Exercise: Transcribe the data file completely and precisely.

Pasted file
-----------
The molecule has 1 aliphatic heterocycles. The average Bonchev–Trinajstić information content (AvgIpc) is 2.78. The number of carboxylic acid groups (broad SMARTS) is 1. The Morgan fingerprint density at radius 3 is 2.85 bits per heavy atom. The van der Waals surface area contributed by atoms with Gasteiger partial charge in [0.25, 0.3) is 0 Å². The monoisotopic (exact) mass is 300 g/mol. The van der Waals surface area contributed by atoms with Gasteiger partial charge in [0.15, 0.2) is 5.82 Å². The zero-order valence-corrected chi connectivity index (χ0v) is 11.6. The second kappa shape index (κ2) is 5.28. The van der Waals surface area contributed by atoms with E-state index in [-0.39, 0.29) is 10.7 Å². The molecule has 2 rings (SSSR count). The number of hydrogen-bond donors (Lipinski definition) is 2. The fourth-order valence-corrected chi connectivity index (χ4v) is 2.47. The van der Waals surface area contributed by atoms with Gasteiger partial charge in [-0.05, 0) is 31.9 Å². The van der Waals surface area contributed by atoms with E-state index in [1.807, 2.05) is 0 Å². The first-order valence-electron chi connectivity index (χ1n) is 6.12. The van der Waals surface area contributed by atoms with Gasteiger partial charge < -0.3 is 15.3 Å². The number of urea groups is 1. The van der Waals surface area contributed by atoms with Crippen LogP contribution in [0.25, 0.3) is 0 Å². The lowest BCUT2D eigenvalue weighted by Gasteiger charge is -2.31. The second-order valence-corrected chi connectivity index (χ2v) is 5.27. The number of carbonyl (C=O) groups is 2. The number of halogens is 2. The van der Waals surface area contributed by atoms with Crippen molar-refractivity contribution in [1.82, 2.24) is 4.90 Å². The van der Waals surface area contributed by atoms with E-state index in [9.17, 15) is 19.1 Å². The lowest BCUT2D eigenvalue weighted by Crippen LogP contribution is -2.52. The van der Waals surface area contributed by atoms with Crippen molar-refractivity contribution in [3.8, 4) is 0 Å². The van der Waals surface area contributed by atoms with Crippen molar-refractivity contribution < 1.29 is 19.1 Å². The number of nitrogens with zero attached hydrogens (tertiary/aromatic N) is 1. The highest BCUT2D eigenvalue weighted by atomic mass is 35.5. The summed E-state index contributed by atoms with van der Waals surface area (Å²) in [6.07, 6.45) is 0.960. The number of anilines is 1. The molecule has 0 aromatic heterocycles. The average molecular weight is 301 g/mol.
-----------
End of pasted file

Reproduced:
The molecule has 1 aliphatic heterocycles. The average Bonchev–Trinajstić information content (AvgIpc) is 2.78. The number of carboxylic acid groups (broad SMARTS) is 1. The Morgan fingerprint density at radius 3 is 2.85 bits per heavy atom. The van der Waals surface area contributed by atoms with Gasteiger partial charge in [0.25, 0.3) is 0 Å². The monoisotopic (exact) mass is 300 g/mol. The van der Waals surface area contributed by atoms with Gasteiger partial charge in [0.15, 0.2) is 5.82 Å². The zero-order valence-corrected chi connectivity index (χ0v) is 11.6. The second kappa shape index (κ2) is 5.28. The van der Waals surface area contributed by atoms with E-state index in [-0.39, 0.29) is 10.7 Å². The molecule has 2 rings (SSSR count). The number of hydrogen-bond donors (Lipinski definition) is 2. The fourth-order valence-corrected chi connectivity index (χ4v) is 2.47. The van der Waals surface area contributed by atoms with Gasteiger partial charge in [-0.05, 0) is 31.9 Å². The van der Waals surface area contributed by atoms with E-state index in [1.807, 2.05) is 0 Å². The first-order valence-electron chi connectivity index (χ1n) is 6.12. The van der Waals surface area contributed by atoms with Gasteiger partial charge < -0.3 is 15.3 Å². The number of urea groups is 1. The van der Waals surface area contributed by atoms with Crippen LogP contribution in [0.25, 0.3) is 0 Å². The lowest BCUT2D eigenvalue weighted by Gasteiger charge is -2.31. The second-order valence-corrected chi connectivity index (χ2v) is 5.27. The number of carbonyl (C=O) groups is 2. The number of halogens is 2. The van der Waals surface area contributed by atoms with Crippen molar-refractivity contribution in [1.82, 2.24) is 4.90 Å². The van der Waals surface area contributed by atoms with E-state index in [9.17, 15) is 19.1 Å². The lowest BCUT2D eigenvalue weighted by Crippen LogP contribution is -2.52. The van der Waals surface area contributed by atoms with Crippen molar-refractivity contribution in [3.8, 4) is 0 Å². The van der Waals surface area contributed by atoms with Crippen molar-refractivity contribution < 1.29 is 19.1 Å². The number of nitrogens with zero attached hydrogens (tertiary/aromatic N) is 1. The highest BCUT2D eigenvalue weighted by atomic mass is 35.5. The summed E-state index contributed by atoms with van der Waals surface area (Å²) in [6.07, 6.45) is 0.960. The number of anilines is 1. The molecule has 0 aromatic heterocycles. The average molecular weight is 301 g/mol.